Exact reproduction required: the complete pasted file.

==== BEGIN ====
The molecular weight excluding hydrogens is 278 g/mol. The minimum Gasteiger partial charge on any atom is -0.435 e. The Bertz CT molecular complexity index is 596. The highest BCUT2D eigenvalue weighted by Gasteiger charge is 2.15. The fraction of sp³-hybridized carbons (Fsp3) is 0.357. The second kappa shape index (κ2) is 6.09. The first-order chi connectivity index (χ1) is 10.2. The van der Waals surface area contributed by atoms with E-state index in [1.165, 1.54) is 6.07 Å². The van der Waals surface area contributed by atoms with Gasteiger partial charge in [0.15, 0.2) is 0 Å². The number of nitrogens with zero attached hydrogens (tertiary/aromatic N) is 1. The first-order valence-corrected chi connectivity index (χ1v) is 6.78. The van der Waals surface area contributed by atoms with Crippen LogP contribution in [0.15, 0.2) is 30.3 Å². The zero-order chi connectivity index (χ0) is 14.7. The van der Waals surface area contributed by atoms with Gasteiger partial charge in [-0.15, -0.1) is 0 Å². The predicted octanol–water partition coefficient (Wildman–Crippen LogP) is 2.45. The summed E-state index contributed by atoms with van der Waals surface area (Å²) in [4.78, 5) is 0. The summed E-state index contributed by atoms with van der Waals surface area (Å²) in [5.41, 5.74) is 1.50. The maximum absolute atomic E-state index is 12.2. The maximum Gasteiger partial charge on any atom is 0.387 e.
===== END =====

The molecular weight excluding hydrogens is 278 g/mol. The minimum Gasteiger partial charge on any atom is -0.435 e. The Bertz CT molecular complexity index is 596. The highest BCUT2D eigenvalue weighted by Gasteiger charge is 2.15. The fraction of sp³-hybridized carbons (Fsp3) is 0.357. The second kappa shape index (κ2) is 6.09. The first-order chi connectivity index (χ1) is 10.2. The van der Waals surface area contributed by atoms with E-state index in [1.165, 1.54) is 6.07 Å². The van der Waals surface area contributed by atoms with Gasteiger partial charge in [0.15, 0.2) is 0 Å². The number of nitrogens with zero attached hydrogens (tertiary/aromatic N) is 1. The first-order valence-corrected chi connectivity index (χ1v) is 6.78. The van der Waals surface area contributed by atoms with Crippen LogP contribution in [0.15, 0.2) is 30.3 Å². The zero-order chi connectivity index (χ0) is 14.7. The van der Waals surface area contributed by atoms with Gasteiger partial charge in [-0.15, -0.1) is 0 Å². The predicted octanol–water partition coefficient (Wildman–Crippen LogP) is 2.45. The summed E-state index contributed by atoms with van der Waals surface area (Å²) in [4.78, 5) is 0. The summed E-state index contributed by atoms with van der Waals surface area (Å²) in [5.41, 5.74) is 1.50. The maximum absolute atomic E-state index is 12.2. The maximum Gasteiger partial charge on any atom is 0.387 e.